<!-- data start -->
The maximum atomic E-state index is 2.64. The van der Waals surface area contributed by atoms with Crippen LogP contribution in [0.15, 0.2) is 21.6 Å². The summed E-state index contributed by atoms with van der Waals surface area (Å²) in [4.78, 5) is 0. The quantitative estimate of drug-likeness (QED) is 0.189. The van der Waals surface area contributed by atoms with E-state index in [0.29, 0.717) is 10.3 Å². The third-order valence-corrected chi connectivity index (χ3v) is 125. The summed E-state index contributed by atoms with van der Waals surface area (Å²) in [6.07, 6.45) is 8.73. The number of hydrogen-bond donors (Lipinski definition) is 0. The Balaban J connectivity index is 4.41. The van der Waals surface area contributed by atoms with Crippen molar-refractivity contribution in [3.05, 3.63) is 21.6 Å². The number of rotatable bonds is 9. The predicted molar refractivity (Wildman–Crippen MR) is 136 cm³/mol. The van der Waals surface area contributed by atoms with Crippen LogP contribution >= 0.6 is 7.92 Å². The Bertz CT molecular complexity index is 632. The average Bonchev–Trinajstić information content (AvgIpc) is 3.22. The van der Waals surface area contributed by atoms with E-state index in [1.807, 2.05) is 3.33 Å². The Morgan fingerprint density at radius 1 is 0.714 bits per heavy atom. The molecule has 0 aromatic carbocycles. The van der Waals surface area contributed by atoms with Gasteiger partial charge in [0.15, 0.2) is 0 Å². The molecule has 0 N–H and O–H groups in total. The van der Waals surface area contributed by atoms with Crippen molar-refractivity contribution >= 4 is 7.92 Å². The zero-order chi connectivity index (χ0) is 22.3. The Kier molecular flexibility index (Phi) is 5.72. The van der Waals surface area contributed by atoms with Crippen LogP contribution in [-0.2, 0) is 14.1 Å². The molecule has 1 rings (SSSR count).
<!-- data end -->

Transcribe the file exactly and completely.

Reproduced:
The maximum atomic E-state index is 2.64. The van der Waals surface area contributed by atoms with Crippen LogP contribution in [0.15, 0.2) is 21.6 Å². The summed E-state index contributed by atoms with van der Waals surface area (Å²) in [4.78, 5) is 0. The quantitative estimate of drug-likeness (QED) is 0.189. The van der Waals surface area contributed by atoms with E-state index in [0.29, 0.717) is 10.3 Å². The third-order valence-corrected chi connectivity index (χ3v) is 125. The summed E-state index contributed by atoms with van der Waals surface area (Å²) in [6.07, 6.45) is 8.73. The number of hydrogen-bond donors (Lipinski definition) is 0. The Balaban J connectivity index is 4.41. The van der Waals surface area contributed by atoms with Crippen molar-refractivity contribution in [3.05, 3.63) is 21.6 Å². The number of rotatable bonds is 9. The predicted molar refractivity (Wildman–Crippen MR) is 136 cm³/mol. The van der Waals surface area contributed by atoms with Crippen LogP contribution >= 0.6 is 7.92 Å². The Bertz CT molecular complexity index is 632. The average Bonchev–Trinajstić information content (AvgIpc) is 3.22. The van der Waals surface area contributed by atoms with E-state index in [1.807, 2.05) is 3.33 Å². The Morgan fingerprint density at radius 1 is 0.714 bits per heavy atom. The molecule has 0 aromatic carbocycles. The van der Waals surface area contributed by atoms with Gasteiger partial charge in [0.15, 0.2) is 0 Å². The molecule has 0 N–H and O–H groups in total. The van der Waals surface area contributed by atoms with Crippen molar-refractivity contribution >= 4 is 7.92 Å². The zero-order chi connectivity index (χ0) is 22.3. The Kier molecular flexibility index (Phi) is 5.72. The van der Waals surface area contributed by atoms with Crippen LogP contribution in [-0.2, 0) is 14.1 Å². The molecule has 1 rings (SSSR count).